Professional Baseball Player & National 'Hero'
Jackie Robinson was born in Cairo, Georgia in 1919 to a family of sharecroppers. Growing up in a large, single-parent family, Jackie excelled early at all sports and learned to make his own way in life. At UCLA, Jackie became the first athlete to win varsity letters in four sports: baseball, basketball, football and track.
In 1945, Jackie played one season in the Negro Baseball League, traveling all over the Midwest with the Kansas City Monarchs. In 1947, Brooklyn Dodgers president Branch Rickey approached Jackie about joining the Brooklyn Dodgers. The Major Leagues had not had an African-American player since 1889, when baseball became segregated.
When Jackie first donned a Brooklyn Dodger uniform, he pioneered the integration of professional athletics in America. By breaking the color barrier in baseball, the nation's preeminent sport, he courageously challenged the deeply rooted custom of racial segregation in both the North and the South.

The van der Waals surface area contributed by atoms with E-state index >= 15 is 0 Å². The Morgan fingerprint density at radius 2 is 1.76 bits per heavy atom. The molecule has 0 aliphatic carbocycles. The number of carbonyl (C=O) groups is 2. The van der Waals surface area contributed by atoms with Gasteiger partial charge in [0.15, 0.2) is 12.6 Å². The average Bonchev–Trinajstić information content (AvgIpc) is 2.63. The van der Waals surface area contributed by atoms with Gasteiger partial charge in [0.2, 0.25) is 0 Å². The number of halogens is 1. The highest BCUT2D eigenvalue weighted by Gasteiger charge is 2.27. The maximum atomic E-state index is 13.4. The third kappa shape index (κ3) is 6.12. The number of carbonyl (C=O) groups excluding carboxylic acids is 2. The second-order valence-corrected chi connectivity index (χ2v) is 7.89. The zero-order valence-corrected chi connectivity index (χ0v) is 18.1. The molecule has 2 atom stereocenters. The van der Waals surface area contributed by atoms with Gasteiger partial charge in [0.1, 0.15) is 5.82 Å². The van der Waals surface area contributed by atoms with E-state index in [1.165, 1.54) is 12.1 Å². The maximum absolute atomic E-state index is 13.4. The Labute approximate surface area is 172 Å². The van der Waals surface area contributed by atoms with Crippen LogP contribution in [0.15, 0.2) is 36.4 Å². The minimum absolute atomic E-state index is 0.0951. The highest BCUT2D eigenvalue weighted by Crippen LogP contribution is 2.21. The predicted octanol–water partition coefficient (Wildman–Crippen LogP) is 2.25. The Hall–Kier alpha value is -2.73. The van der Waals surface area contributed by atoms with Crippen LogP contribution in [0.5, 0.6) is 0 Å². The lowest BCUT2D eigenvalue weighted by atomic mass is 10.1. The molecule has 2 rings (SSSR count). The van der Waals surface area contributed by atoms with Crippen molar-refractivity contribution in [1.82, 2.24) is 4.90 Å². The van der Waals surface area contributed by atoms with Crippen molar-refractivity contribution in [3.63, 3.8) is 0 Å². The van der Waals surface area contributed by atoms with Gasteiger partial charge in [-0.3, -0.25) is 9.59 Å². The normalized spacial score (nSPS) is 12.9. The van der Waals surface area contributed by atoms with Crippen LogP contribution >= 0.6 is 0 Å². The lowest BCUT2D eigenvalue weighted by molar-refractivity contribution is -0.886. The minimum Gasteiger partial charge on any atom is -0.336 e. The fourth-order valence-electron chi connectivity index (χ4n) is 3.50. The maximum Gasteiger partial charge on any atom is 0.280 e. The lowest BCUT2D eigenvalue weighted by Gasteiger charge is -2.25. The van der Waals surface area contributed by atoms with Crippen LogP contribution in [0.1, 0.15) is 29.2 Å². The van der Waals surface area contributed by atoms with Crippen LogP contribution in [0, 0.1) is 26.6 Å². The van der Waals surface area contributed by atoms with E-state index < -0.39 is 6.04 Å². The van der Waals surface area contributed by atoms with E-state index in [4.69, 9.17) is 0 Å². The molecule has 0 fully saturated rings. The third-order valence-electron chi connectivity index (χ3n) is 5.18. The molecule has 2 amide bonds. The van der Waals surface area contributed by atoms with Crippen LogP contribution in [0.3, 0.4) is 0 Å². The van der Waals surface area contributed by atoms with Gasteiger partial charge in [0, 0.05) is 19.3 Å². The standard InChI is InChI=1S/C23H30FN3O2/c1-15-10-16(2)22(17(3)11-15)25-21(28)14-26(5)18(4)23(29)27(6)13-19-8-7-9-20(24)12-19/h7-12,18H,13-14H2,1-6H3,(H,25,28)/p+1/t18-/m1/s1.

At the end of Robinson's rookie season with the Brooklyn Dodgers, he had become National League Rookie of the Year. In 1949, he was selected as the NL's Most Valuable player of the Year and also won the batting title. As a result of his great success over the next ten years, including helping the dodgers win their first World Series in 1955, Jackie was eventually inducted into the Baseball Hall of Fame in 1962.
Jackie Robinson's life and legacy will be remembered as one of the most important in American history.
(From the Jackie Robinson Official Web site, http://www.jackierobinson.com/about/bio.html )